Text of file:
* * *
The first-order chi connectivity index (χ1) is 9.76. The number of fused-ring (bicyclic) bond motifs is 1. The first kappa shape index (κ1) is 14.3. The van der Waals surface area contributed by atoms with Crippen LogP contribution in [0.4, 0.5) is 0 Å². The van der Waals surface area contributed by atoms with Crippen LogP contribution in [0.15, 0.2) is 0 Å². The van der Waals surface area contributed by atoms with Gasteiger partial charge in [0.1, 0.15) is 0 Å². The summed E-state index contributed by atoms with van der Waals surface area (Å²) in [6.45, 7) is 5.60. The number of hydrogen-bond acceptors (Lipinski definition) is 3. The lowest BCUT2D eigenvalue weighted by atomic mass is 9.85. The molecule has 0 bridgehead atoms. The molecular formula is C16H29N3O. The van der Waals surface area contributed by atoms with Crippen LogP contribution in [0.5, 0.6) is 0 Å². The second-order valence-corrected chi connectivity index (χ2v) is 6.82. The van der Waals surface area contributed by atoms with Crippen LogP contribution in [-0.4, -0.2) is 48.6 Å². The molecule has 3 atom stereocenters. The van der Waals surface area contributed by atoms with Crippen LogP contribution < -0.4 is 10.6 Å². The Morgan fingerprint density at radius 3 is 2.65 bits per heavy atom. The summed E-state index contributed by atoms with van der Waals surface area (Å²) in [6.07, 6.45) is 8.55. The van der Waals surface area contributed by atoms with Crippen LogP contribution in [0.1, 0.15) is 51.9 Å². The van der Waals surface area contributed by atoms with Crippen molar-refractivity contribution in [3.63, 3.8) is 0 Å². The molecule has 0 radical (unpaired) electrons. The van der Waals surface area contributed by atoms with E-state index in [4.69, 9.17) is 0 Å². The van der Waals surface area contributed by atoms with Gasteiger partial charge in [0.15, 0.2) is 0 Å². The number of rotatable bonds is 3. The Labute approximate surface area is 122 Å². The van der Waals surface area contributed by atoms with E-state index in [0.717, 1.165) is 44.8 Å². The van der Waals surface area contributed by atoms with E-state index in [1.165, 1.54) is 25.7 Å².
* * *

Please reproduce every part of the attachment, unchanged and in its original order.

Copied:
The first-order chi connectivity index (χ1) is 9.76. The number of fused-ring (bicyclic) bond motifs is 1. The first kappa shape index (κ1) is 14.3. The van der Waals surface area contributed by atoms with Crippen LogP contribution in [0.4, 0.5) is 0 Å². The van der Waals surface area contributed by atoms with Crippen LogP contribution in [0.15, 0.2) is 0 Å². The van der Waals surface area contributed by atoms with Gasteiger partial charge in [0.1, 0.15) is 0 Å². The summed E-state index contributed by atoms with van der Waals surface area (Å²) in [6.45, 7) is 5.60. The number of hydrogen-bond acceptors (Lipinski definition) is 3. The lowest BCUT2D eigenvalue weighted by atomic mass is 9.85. The molecule has 0 bridgehead atoms. The molecular formula is C16H29N3O. The van der Waals surface area contributed by atoms with Crippen LogP contribution in [0.5, 0.6) is 0 Å². The second-order valence-corrected chi connectivity index (χ2v) is 6.82. The van der Waals surface area contributed by atoms with Crippen LogP contribution in [-0.4, -0.2) is 48.6 Å². The molecule has 3 atom stereocenters. The van der Waals surface area contributed by atoms with Crippen LogP contribution < -0.4 is 10.6 Å². The Morgan fingerprint density at radius 3 is 2.65 bits per heavy atom. The summed E-state index contributed by atoms with van der Waals surface area (Å²) in [6.07, 6.45) is 8.55. The van der Waals surface area contributed by atoms with Crippen LogP contribution in [0.1, 0.15) is 51.9 Å². The van der Waals surface area contributed by atoms with Crippen molar-refractivity contribution in [3.63, 3.8) is 0 Å². The molecule has 0 radical (unpaired) electrons. The van der Waals surface area contributed by atoms with E-state index in [4.69, 9.17) is 0 Å². The van der Waals surface area contributed by atoms with Gasteiger partial charge in [0.15, 0.2) is 0 Å². The number of rotatable bonds is 3. The Labute approximate surface area is 122 Å². The van der Waals surface area contributed by atoms with E-state index in [0.717, 1.165) is 44.8 Å². The van der Waals surface area contributed by atoms with E-state index in [1.165, 1.54) is 25.7 Å².